'Help! I Live Next Door To A Loud Masturbator'

What's the protocol on telling a neighbor you can hear them masturbating?
What's the protocol on telling a neighbor you can hear them masturbating? Studio4 via Getty Images

With a population of over 8 million people ― many of them living in older apartments with paper-thin walls ― there’s bound to be some issues with noisy neighbors in the city that never sleeps.

This column’s question comes from a New Yorker who’s feeling secondhand embarrassment for her new neighbor ― a man who hasn’t learned to use his indoor voice while masturbating.

Help! I live in a New York City studio apartment with cement walls that are apparently a little too thin. I know it’s expected that when you share walls with neighbors you’ll hear, uh, intimate noises from time to time, but I have a new neighbor whose solo activities are so vigorous that I can hear the festivities quite regularly. It doesn’t bother me personally, but I’m embarrassed for him and wondering if he has any idea he has so little privacy. Should I somehow let him know by slipping an anonymous note under his door? Or do I let him go on and mind my own business? ― Blushing In Brooklyn

We asked Thomas P. Farley ― a nationally regarded etiquette expert who goes by Mister Manners ― to tackle this very specific noise complaint. (Loud neighbor sex we’ve heard of, but loud neighbor masturbation is a different story.)

“Noise issues arising from a space beyond one’s own walls are among the most sensitive of topics for neighbors to discuss. As a member of my building’s co-op board, I have heard innumerable tales of grief as adjacent neighbors recount the commotion emanating from above, next door or below ― from crying babies to loud music, piano lessons to hard-soled foot traffic. And yes, lest we forget, lovemaking. (Or in this case, solo love.)

For the aggrieved party, the typical trajectory of these matters runs the course of surprise, annoyance, exasperation, and finally, either a temper eruption or frustrated resignation. Vexingly, the neighbor generating the noise is often completely unaware they are making any disturbance at all.

This devolution is unfortunate. I believe firmly that if approached directly, politely and considerately, many (though certainly not all) offending parties will take steps to reduce ― if not completely eliminate ― clamorous incursions.

I would advise anyone in a scenario similar to “Blushing in Brooklyn’s” to weigh the gravity of the matter and then tread carefully if at all. Is the peal of passion something you hear once or twice a month? Or is it morning, noon and night daily? A white-noise machine or a fan can drown out a whole lot. A pair of headphones even more. But if these tactics are incapable of restoring your peace and quiet, it is probably time to have a gentle word with this neighbor.

Find a time outside of work hours (perhaps midday on a Saturday or Sunday) to knock on the individual’s door and have a brief conversation that ― once the pleasantries have been exchanged ― segues into a version of: ‘I’m sure you’re not aware, and forgive me, because I know this is a bit awkward, but I’ve been having difficulty getting a decent night’s sleep the past several weeks because of the activity that seems to be coming from your apartment around [fill in time] each night. I know sound travels in our building, and I’m wondering if there’s anything you might be able to do to reduce the noise at all?’ In the ideal world, the neighbor will apologize immediately and offer to make some significant adjustments. To which the petitioning neighbor should express great gratitude.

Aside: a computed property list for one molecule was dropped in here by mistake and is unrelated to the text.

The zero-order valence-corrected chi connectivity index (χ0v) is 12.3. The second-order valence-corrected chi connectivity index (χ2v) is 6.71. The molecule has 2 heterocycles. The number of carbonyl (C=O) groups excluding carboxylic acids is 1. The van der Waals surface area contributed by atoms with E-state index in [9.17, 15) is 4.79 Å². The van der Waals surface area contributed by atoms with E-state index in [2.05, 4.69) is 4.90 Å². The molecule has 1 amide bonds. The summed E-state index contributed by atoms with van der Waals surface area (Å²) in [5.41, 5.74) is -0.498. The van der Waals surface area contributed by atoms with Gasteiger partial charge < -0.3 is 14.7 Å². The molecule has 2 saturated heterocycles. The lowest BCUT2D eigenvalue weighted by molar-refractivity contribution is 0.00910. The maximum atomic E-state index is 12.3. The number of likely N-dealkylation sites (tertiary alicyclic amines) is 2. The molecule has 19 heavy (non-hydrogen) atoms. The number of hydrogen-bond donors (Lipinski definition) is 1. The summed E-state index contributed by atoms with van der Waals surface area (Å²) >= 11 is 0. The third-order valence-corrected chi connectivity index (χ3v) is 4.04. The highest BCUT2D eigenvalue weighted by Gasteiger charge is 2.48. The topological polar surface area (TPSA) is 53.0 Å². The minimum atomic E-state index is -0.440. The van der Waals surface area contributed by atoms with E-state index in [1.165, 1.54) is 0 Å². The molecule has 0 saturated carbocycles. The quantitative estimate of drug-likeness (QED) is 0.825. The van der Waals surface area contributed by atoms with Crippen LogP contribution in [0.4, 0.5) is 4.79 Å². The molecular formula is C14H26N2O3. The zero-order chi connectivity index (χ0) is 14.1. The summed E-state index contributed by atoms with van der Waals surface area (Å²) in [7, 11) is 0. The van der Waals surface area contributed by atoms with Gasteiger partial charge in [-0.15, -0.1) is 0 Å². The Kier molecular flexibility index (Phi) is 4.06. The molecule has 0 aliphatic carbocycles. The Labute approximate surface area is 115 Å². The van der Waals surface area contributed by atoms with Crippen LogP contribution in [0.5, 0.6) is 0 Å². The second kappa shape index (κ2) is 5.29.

Could an anonymous note do the job? In the interest of candor and transparency, I would counsel the neighbors have a respectful face-to-face conversation versus slipping any letter under the door of a noise offender. The moment a note is passed, a guessing game will begin and two possible outcomes may follow —neither ideal. First, the noisy neighbor may wrongly assume it was someone else who wrote the note and begin acting awkwardly around them with no hint as to why. Alternatively, by process of elimination, they may figure out the actual note-writer and — as their feelings quickly morph from embarrassment to incredulity — decide to take their decibels to the next level.

If the neighbor is not conciliatory or makes a brief change only to lapse again into raucousness, the distressed party can elect to escalate the matter to a landlord or managing agent as a potential violation of a lease or of the building’s house rules. In such scenarios, be aware that punitive action may be slow to happen ― if it happens at all. In this unfortunate instance, grim acceptance may wind up being the least contentious way forward, chalking the moans up to being among the many annoyances that arise when residing in such intensely close proximity with eight million other people.”

When it comes to etiquette columns, the questions and advice tend to be a bit stuffy:Who really cares what fork you use at dinner? But that’s not the case here: How To Be Decent will cover topics that actually affect people, like “Should you recline on a plane?” and “How do I tell my neighbors I can hear them having sex?” Got a question about a thorny interpersonal issue you’re having? Email us at relationships@huffpost.com and we’ll get it answered.